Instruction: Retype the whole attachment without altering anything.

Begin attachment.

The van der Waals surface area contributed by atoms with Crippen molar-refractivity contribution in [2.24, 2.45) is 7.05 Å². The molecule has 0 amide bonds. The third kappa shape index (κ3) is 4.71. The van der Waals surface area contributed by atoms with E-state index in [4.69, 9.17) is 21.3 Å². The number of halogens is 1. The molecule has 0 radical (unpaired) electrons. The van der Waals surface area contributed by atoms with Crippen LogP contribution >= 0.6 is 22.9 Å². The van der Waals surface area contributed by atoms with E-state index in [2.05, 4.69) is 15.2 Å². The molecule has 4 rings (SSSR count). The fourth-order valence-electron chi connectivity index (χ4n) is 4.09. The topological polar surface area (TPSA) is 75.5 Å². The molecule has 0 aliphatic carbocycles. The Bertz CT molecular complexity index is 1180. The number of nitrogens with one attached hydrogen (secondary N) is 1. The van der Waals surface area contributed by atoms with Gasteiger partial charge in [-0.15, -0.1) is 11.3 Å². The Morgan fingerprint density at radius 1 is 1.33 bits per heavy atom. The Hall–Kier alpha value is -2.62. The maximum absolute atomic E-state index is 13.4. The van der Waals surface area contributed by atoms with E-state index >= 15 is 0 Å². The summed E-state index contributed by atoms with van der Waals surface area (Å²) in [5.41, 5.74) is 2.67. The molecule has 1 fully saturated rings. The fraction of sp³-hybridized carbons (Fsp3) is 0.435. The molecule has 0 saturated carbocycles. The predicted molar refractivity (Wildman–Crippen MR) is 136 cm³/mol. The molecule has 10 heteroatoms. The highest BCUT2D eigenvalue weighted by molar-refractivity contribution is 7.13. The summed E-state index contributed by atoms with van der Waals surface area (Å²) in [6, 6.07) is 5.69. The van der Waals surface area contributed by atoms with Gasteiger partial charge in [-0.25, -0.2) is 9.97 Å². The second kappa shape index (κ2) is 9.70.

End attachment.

The van der Waals surface area contributed by atoms with Crippen molar-refractivity contribution in [2.24, 2.45) is 7.05 Å². The molecule has 0 amide bonds. The third kappa shape index (κ3) is 4.71. The van der Waals surface area contributed by atoms with E-state index in [4.69, 9.17) is 21.3 Å². The number of halogens is 1. The molecule has 0 radical (unpaired) electrons. The van der Waals surface area contributed by atoms with Crippen LogP contribution >= 0.6 is 22.9 Å². The van der Waals surface area contributed by atoms with E-state index in [2.05, 4.69) is 15.2 Å². The molecule has 4 rings (SSSR count). The fourth-order valence-electron chi connectivity index (χ4n) is 4.09. The topological polar surface area (TPSA) is 75.5 Å². The molecule has 0 aliphatic carbocycles. The Bertz CT molecular complexity index is 1180. The number of nitrogens with one attached hydrogen (secondary N) is 1. The van der Waals surface area contributed by atoms with Gasteiger partial charge in [-0.15, -0.1) is 11.3 Å². The Morgan fingerprint density at radius 1 is 1.33 bits per heavy atom. The Hall–Kier alpha value is -2.62. The maximum absolute atomic E-state index is 13.4. The van der Waals surface area contributed by atoms with E-state index >= 15 is 0 Å². The summed E-state index contributed by atoms with van der Waals surface area (Å²) in [5.41, 5.74) is 2.67. The molecule has 1 fully saturated rings. The fraction of sp³-hybridized carbons (Fsp3) is 0.435. The molecule has 0 saturated carbocycles. The predicted molar refractivity (Wildman–Crippen MR) is 136 cm³/mol. The molecule has 10 heteroatoms. The highest BCUT2D eigenvalue weighted by molar-refractivity contribution is 7.13. The summed E-state index contributed by atoms with van der Waals surface area (Å²) in [6, 6.07) is 5.69. The van der Waals surface area contributed by atoms with Gasteiger partial charge in [-0.25, -0.2) is 9.97 Å². The second kappa shape index (κ2) is 9.70.